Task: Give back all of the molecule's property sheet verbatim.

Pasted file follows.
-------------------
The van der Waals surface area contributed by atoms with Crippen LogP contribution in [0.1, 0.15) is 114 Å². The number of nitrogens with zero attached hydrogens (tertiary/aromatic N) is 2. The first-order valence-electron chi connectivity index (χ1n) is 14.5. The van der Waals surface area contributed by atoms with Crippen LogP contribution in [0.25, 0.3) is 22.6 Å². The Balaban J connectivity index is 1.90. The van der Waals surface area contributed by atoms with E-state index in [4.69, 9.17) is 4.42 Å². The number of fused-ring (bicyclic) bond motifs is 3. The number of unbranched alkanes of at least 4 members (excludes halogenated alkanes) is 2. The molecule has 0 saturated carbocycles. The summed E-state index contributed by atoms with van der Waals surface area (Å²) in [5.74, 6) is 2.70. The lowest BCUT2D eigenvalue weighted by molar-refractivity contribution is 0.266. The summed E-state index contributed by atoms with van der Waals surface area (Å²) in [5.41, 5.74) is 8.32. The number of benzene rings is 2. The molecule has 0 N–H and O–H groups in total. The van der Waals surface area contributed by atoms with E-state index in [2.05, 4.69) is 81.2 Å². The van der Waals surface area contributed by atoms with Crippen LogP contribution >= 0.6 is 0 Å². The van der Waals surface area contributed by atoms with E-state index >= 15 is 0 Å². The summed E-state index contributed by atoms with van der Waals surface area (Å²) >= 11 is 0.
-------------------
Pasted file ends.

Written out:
The van der Waals surface area contributed by atoms with Crippen LogP contribution in [0.1, 0.15) is 114 Å². The number of nitrogens with zero attached hydrogens (tertiary/aromatic N) is 2. The first-order valence-electron chi connectivity index (χ1n) is 14.5. The van der Waals surface area contributed by atoms with Crippen LogP contribution in [0.25, 0.3) is 22.6 Å². The Balaban J connectivity index is 1.90. The van der Waals surface area contributed by atoms with E-state index in [4.69, 9.17) is 4.42 Å². The number of fused-ring (bicyclic) bond motifs is 3. The number of unbranched alkanes of at least 4 members (excludes halogenated alkanes) is 2. The molecule has 0 saturated carbocycles. The summed E-state index contributed by atoms with van der Waals surface area (Å²) in [5.74, 6) is 2.70. The lowest BCUT2D eigenvalue weighted by molar-refractivity contribution is 0.266. The summed E-state index contributed by atoms with van der Waals surface area (Å²) in [5.41, 5.74) is 8.32. The number of benzene rings is 2. The molecule has 0 N–H and O–H groups in total. The van der Waals surface area contributed by atoms with E-state index in [2.05, 4.69) is 81.2 Å². The van der Waals surface area contributed by atoms with Crippen LogP contribution >= 0.6 is 0 Å². The van der Waals surface area contributed by atoms with E-state index >= 15 is 0 Å². The summed E-state index contributed by atoms with van der Waals surface area (Å²) >= 11 is 0.